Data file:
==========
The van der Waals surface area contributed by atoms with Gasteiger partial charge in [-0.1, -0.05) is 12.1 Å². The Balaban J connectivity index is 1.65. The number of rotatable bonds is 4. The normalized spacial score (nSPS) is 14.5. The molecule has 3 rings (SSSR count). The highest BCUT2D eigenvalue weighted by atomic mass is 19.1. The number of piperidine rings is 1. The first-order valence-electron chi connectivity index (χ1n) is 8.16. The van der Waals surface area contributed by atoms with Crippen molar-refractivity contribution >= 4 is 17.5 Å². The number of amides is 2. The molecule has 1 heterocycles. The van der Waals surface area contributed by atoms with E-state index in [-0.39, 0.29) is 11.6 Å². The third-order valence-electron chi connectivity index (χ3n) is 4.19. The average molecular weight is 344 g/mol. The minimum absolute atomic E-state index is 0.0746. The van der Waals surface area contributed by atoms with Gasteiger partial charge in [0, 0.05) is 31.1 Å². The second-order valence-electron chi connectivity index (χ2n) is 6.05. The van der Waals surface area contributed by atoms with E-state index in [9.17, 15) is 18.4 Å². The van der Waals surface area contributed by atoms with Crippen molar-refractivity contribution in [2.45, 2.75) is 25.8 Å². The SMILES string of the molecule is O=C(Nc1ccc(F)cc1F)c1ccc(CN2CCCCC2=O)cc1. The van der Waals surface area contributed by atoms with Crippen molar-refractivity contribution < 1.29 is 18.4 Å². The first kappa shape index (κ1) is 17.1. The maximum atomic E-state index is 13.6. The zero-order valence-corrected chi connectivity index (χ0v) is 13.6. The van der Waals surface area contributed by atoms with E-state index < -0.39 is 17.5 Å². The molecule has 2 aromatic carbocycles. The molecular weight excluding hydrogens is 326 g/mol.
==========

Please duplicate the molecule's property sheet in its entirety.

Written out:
The van der Waals surface area contributed by atoms with Gasteiger partial charge in [-0.1, -0.05) is 12.1 Å². The Balaban J connectivity index is 1.65. The number of rotatable bonds is 4. The normalized spacial score (nSPS) is 14.5. The molecule has 3 rings (SSSR count). The highest BCUT2D eigenvalue weighted by atomic mass is 19.1. The number of piperidine rings is 1. The first-order valence-electron chi connectivity index (χ1n) is 8.16. The van der Waals surface area contributed by atoms with Crippen molar-refractivity contribution >= 4 is 17.5 Å². The number of amides is 2. The molecule has 1 heterocycles. The van der Waals surface area contributed by atoms with E-state index in [-0.39, 0.29) is 11.6 Å². The third-order valence-electron chi connectivity index (χ3n) is 4.19. The average molecular weight is 344 g/mol. The minimum absolute atomic E-state index is 0.0746. The van der Waals surface area contributed by atoms with Gasteiger partial charge in [0, 0.05) is 31.1 Å². The second-order valence-electron chi connectivity index (χ2n) is 6.05. The van der Waals surface area contributed by atoms with E-state index in [9.17, 15) is 18.4 Å². The van der Waals surface area contributed by atoms with Crippen molar-refractivity contribution in [2.45, 2.75) is 25.8 Å². The SMILES string of the molecule is O=C(Nc1ccc(F)cc1F)c1ccc(CN2CCCCC2=O)cc1. The van der Waals surface area contributed by atoms with Crippen molar-refractivity contribution < 1.29 is 18.4 Å². The first kappa shape index (κ1) is 17.1. The maximum atomic E-state index is 13.6. The zero-order valence-corrected chi connectivity index (χ0v) is 13.6. The van der Waals surface area contributed by atoms with E-state index < -0.39 is 17.5 Å². The molecule has 2 aromatic carbocycles. The molecular weight excluding hydrogens is 326 g/mol.